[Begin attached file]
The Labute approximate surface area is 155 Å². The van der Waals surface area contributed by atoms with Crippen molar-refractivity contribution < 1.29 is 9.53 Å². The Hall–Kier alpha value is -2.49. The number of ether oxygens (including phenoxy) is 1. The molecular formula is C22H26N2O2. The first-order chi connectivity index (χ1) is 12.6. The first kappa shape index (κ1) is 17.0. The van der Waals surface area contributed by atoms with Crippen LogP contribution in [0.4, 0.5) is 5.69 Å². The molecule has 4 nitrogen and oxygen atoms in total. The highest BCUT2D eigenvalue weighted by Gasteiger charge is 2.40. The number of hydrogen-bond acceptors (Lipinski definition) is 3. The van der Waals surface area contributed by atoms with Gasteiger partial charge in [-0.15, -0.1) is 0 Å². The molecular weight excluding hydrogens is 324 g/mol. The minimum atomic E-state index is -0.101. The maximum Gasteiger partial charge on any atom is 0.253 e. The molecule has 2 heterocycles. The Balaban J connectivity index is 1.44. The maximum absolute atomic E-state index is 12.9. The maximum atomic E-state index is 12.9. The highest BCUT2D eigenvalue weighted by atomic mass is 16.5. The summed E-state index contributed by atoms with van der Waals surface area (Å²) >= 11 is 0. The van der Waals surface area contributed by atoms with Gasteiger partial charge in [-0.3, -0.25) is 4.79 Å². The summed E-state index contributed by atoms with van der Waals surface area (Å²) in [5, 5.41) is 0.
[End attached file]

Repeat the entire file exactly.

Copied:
The Labute approximate surface area is 155 Å². The van der Waals surface area contributed by atoms with Crippen molar-refractivity contribution < 1.29 is 9.53 Å². The Hall–Kier alpha value is -2.49. The number of ether oxygens (including phenoxy) is 1. The molecular formula is C22H26N2O2. The first-order chi connectivity index (χ1) is 12.6. The first kappa shape index (κ1) is 17.0. The van der Waals surface area contributed by atoms with Crippen LogP contribution in [0.4, 0.5) is 5.69 Å². The molecule has 4 nitrogen and oxygen atoms in total. The highest BCUT2D eigenvalue weighted by Gasteiger charge is 2.40. The number of hydrogen-bond acceptors (Lipinski definition) is 3. The van der Waals surface area contributed by atoms with Gasteiger partial charge in [-0.15, -0.1) is 0 Å². The molecular weight excluding hydrogens is 324 g/mol. The minimum atomic E-state index is -0.101. The maximum Gasteiger partial charge on any atom is 0.253 e. The molecule has 2 heterocycles. The Balaban J connectivity index is 1.44. The maximum absolute atomic E-state index is 12.9. The maximum atomic E-state index is 12.9. The highest BCUT2D eigenvalue weighted by atomic mass is 16.5. The summed E-state index contributed by atoms with van der Waals surface area (Å²) >= 11 is 0. The van der Waals surface area contributed by atoms with Gasteiger partial charge in [-0.3, -0.25) is 4.79 Å². The summed E-state index contributed by atoms with van der Waals surface area (Å²) in [5, 5.41) is 0.